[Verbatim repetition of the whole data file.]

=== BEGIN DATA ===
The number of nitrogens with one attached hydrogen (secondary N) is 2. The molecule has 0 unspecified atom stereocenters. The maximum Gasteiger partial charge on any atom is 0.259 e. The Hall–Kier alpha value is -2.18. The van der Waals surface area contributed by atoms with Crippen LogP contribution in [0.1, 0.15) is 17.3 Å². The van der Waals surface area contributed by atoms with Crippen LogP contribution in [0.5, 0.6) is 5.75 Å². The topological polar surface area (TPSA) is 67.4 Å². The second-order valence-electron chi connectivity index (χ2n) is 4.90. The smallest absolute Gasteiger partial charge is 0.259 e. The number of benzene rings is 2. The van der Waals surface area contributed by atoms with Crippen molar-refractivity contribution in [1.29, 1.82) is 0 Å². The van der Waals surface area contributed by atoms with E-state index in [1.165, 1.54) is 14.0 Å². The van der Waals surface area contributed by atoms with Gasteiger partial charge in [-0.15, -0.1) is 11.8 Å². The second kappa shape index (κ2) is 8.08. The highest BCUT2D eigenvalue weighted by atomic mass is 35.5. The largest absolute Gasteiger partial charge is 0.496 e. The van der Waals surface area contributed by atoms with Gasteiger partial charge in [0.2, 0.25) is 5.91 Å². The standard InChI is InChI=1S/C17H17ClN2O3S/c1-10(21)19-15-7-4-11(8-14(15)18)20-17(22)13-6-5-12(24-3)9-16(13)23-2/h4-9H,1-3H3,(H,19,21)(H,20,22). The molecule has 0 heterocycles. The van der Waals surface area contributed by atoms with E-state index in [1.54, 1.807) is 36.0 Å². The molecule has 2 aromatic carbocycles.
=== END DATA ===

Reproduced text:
The number of nitrogens with one attached hydrogen (secondary N) is 2. The molecule has 0 unspecified atom stereocenters. The maximum Gasteiger partial charge on any atom is 0.259 e. The Hall–Kier alpha value is -2.18. The van der Waals surface area contributed by atoms with Crippen LogP contribution in [0.1, 0.15) is 17.3 Å². The van der Waals surface area contributed by atoms with Crippen LogP contribution in [0.5, 0.6) is 5.75 Å². The topological polar surface area (TPSA) is 67.4 Å². The second-order valence-electron chi connectivity index (χ2n) is 4.90. The smallest absolute Gasteiger partial charge is 0.259 e. The number of benzene rings is 2. The van der Waals surface area contributed by atoms with Crippen molar-refractivity contribution in [1.29, 1.82) is 0 Å². The van der Waals surface area contributed by atoms with E-state index in [1.165, 1.54) is 14.0 Å². The van der Waals surface area contributed by atoms with Gasteiger partial charge in [-0.15, -0.1) is 11.8 Å². The second kappa shape index (κ2) is 8.08. The highest BCUT2D eigenvalue weighted by atomic mass is 35.5. The largest absolute Gasteiger partial charge is 0.496 e. The van der Waals surface area contributed by atoms with Gasteiger partial charge in [0.2, 0.25) is 5.91 Å². The standard InChI is InChI=1S/C17H17ClN2O3S/c1-10(21)19-15-7-4-11(8-14(15)18)20-17(22)13-6-5-12(24-3)9-16(13)23-2/h4-9H,1-3H3,(H,19,21)(H,20,22). The molecule has 0 heterocycles. The van der Waals surface area contributed by atoms with E-state index in [1.54, 1.807) is 36.0 Å². The molecule has 2 aromatic carbocycles.